By Dom Nozzi
On Tuesday night in the late 1990s, the Gainesville, Florida City Commission held a “workshop” on the draft long-range land use and transportation policies being considered for adoption by the City of Gainesville.
I witnessed something disturbing that I suspect happens rather often.
As the author of the policies that I had put into the draft land use plan (regarding the prohibition of gated subdivisions), I was disappointed to see that the language had been softened and watered down by my supervisors. Now, instead of prohibiting gated subdivisions (which planners know reduces transportation choice and an undesirable isolation from the larger community), the policy before the Commission now proposed that the City would “discourage” it.
This watering down of the policy language was done by my supervisors despite the fact that the City Plan Board, which is a board appointed by the Commission to advise them on community development issues, did not request such a weakening of this language in the meeting they held about the proposed land use policies.
In fact, I believe my supervisors wanted to remove the policy entirely — even in the watered down rendition.
Then, at the City Commission meeting, more than one commissioner wanted to STRENGTHEN the policy to (again) require prohibition (as I had earlier drafted the policy to state).
It took my breath away that our elected decision-makers (the City Commission) almost did not even have a chance to assess the gated subdivision policy option, had I not lobbied my supervisors to at least have even a watered down version of it retained.
One wonders how often local government planners and other staff restrict the options laid out for policy-making elected officials at the staff level — due, apparently, to fear that the official might “mistakenly” approve something staff does not personally like.
Is it legitimate and professional for STAFF to narrow the range of options presented to an elected body?
The fact that the City of Gainesville employs upper level supervisors and other administrators who are hostile to recognized Smart Growth planning principles ensures a bleak future for Gainesville. Not only is such a state of affairs demoralizing to Gainesville planning staff. A number of planners have left Gainesville, at least in part due to the administrative hostility to quality planning tactics.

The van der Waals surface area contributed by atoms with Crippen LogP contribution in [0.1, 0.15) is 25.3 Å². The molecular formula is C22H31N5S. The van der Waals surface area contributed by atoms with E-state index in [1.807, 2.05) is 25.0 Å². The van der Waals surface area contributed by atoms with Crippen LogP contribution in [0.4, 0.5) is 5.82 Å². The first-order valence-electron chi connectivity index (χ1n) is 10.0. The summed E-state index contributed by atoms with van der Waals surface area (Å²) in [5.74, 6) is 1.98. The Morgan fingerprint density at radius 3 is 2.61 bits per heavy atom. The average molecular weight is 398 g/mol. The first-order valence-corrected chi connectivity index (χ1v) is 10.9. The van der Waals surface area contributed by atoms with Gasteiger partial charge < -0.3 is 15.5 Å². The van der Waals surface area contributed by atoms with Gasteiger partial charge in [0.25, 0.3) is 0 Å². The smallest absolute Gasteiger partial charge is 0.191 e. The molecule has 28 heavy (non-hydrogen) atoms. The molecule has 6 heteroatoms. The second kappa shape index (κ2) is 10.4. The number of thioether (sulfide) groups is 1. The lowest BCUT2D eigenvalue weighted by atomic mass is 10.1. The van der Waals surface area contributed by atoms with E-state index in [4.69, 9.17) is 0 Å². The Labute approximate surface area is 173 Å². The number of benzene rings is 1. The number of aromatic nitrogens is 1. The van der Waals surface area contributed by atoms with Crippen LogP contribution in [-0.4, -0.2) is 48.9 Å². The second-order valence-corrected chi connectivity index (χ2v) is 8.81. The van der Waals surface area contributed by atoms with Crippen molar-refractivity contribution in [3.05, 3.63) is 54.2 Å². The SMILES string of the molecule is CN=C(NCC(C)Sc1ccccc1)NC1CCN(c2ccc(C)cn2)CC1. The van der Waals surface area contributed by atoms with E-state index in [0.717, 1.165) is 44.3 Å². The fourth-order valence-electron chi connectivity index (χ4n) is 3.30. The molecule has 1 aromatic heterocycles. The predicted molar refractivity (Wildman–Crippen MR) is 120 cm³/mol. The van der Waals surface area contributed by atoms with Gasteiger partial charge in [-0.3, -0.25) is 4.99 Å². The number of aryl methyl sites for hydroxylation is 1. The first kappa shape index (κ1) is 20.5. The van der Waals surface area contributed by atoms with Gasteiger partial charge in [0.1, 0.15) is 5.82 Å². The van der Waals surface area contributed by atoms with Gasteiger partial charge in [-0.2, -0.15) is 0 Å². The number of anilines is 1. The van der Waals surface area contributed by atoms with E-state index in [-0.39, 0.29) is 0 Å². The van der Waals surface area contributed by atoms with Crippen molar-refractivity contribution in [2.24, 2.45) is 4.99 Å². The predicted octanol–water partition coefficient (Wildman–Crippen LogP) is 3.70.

Another highly detrimental outcome of an administrative staff which opposes Smart Growth planning is that such staff serves a critical “gatekeeper” role with regard to what planning documents and recommendations come from of the planning department, and in the longer run, which planners are hired (with such supervisors, new planners hired tend to share the hostility to Smart Growth ideas).
With such supervisors at the helm, the staff recommendation tend to be dumbed down, trivial, beside the point, irrelevant, counterproductive, unresponsive, and embarrassing.
In such an environment, planners such as myself who are supporters of a better community future through Smart Growth principles are reduced to simply doing what we are told. Which means that we do as little as possible to ensure a weekly paycheck, and never go the extra mile to prepare well-researched planning recommendations.
An important side note to this situation is that it hardly even matters who is on the elected City Commission, because in a “weak mayor” form of government which Gainesville has, the Commission has only very indirect control over what comes from staff. It hardly matters if the entire commission is composed of strong advocates of Smart Growth new urbanism, environmental conservation, or neighborhood protection.
Given this state of affairs back in my time as a planner for Gainesville, an enormous volume of draft plans and recommendations I had researched and prepared for the City never saw the light of day, despite obvious compatibility of nearly all such recommendations by the City long-range plan or by the relatively enlightened City Commission at the time.
The gatekeeper supervisors engaged in this form of staff censorship by deleting the Smart Growth recommendations before they even went to the elected City Commission – despite the majority of Commissioners (at the time) being supportive of Smart Growth.
The situation is stunning, and completely outside of the awareness of elected officials and citizens of the city.
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